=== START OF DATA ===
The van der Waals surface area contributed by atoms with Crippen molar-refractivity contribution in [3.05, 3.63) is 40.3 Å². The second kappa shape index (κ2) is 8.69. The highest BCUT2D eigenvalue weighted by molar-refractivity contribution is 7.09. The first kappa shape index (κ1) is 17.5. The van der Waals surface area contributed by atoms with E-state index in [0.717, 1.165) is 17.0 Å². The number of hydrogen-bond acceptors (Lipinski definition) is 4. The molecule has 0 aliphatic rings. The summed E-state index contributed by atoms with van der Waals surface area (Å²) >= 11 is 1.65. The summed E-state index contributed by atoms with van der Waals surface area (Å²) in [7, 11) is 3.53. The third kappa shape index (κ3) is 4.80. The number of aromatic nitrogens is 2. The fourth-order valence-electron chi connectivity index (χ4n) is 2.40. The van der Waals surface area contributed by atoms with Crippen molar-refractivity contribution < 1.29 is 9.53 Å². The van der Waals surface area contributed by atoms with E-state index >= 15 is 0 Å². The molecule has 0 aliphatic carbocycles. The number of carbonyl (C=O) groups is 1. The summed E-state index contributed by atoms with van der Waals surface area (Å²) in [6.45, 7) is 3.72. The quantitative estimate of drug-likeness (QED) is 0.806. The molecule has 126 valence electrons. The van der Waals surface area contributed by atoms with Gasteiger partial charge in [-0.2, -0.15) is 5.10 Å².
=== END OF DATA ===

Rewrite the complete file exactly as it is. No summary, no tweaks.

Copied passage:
The van der Waals surface area contributed by atoms with Crippen molar-refractivity contribution in [3.05, 3.63) is 40.3 Å². The second kappa shape index (κ2) is 8.69. The highest BCUT2D eigenvalue weighted by molar-refractivity contribution is 7.09. The first kappa shape index (κ1) is 17.5. The van der Waals surface area contributed by atoms with E-state index in [0.717, 1.165) is 17.0 Å². The number of hydrogen-bond acceptors (Lipinski definition) is 4. The molecule has 0 aliphatic rings. The summed E-state index contributed by atoms with van der Waals surface area (Å²) >= 11 is 1.65. The summed E-state index contributed by atoms with van der Waals surface area (Å²) in [7, 11) is 3.53. The third kappa shape index (κ3) is 4.80. The number of aromatic nitrogens is 2. The fourth-order valence-electron chi connectivity index (χ4n) is 2.40. The van der Waals surface area contributed by atoms with Crippen molar-refractivity contribution < 1.29 is 9.53 Å². The van der Waals surface area contributed by atoms with E-state index >= 15 is 0 Å². The molecule has 0 aliphatic carbocycles. The number of carbonyl (C=O) groups is 1. The summed E-state index contributed by atoms with van der Waals surface area (Å²) in [6.45, 7) is 3.72. The quantitative estimate of drug-likeness (QED) is 0.806. The molecule has 126 valence electrons. The van der Waals surface area contributed by atoms with Gasteiger partial charge in [-0.2, -0.15) is 5.10 Å².